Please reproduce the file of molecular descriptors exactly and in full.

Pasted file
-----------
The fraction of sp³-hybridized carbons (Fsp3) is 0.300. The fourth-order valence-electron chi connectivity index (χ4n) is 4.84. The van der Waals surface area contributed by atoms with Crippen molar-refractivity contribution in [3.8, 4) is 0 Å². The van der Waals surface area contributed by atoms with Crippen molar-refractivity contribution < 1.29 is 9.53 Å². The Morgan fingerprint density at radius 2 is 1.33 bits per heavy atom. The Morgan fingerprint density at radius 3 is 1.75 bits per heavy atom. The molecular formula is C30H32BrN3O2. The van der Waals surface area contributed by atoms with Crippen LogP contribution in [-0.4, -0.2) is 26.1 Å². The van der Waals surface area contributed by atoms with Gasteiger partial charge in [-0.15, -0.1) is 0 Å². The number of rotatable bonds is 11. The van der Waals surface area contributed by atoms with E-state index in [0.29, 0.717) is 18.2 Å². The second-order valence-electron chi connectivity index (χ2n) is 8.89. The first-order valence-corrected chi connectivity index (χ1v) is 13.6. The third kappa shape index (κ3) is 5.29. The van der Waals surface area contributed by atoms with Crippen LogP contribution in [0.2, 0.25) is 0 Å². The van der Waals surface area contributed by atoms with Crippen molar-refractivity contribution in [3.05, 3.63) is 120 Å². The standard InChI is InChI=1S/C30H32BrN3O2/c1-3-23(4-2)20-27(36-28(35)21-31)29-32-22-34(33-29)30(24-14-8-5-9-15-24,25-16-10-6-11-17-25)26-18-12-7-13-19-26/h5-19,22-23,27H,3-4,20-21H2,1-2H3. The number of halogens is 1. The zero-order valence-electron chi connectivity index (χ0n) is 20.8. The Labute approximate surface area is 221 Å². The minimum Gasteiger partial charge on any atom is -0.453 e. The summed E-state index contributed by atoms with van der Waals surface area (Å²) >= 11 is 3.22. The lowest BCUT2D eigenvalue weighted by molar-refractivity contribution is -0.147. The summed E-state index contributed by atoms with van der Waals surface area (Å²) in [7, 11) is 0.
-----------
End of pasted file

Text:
The fraction of sp³-hybridized carbons (Fsp3) is 0.300. The fourth-order valence-electron chi connectivity index (χ4n) is 4.84. The van der Waals surface area contributed by atoms with Crippen molar-refractivity contribution in [3.8, 4) is 0 Å². The van der Waals surface area contributed by atoms with Crippen molar-refractivity contribution < 1.29 is 9.53 Å². The Morgan fingerprint density at radius 2 is 1.33 bits per heavy atom. The Morgan fingerprint density at radius 3 is 1.75 bits per heavy atom. The molecular formula is C30H32BrN3O2. The van der Waals surface area contributed by atoms with Crippen LogP contribution in [-0.4, -0.2) is 26.1 Å². The van der Waals surface area contributed by atoms with Gasteiger partial charge in [-0.15, -0.1) is 0 Å². The number of rotatable bonds is 11. The van der Waals surface area contributed by atoms with E-state index in [0.29, 0.717) is 18.2 Å². The second-order valence-electron chi connectivity index (χ2n) is 8.89. The first-order valence-corrected chi connectivity index (χ1v) is 13.6. The third kappa shape index (κ3) is 5.29. The van der Waals surface area contributed by atoms with Crippen LogP contribution in [0.2, 0.25) is 0 Å². The van der Waals surface area contributed by atoms with Crippen molar-refractivity contribution in [3.05, 3.63) is 120 Å². The standard InChI is InChI=1S/C30H32BrN3O2/c1-3-23(4-2)20-27(36-28(35)21-31)29-32-22-34(33-29)30(24-14-8-5-9-15-24,25-16-10-6-11-17-25)26-18-12-7-13-19-26/h5-19,22-23,27H,3-4,20-21H2,1-2H3. The number of halogens is 1. The zero-order valence-electron chi connectivity index (χ0n) is 20.8. The Labute approximate surface area is 221 Å². The minimum Gasteiger partial charge on any atom is -0.453 e. The summed E-state index contributed by atoms with van der Waals surface area (Å²) >= 11 is 3.22. The lowest BCUT2D eigenvalue weighted by molar-refractivity contribution is -0.147. The summed E-state index contributed by atoms with van der Waals surface area (Å²) in [7, 11) is 0.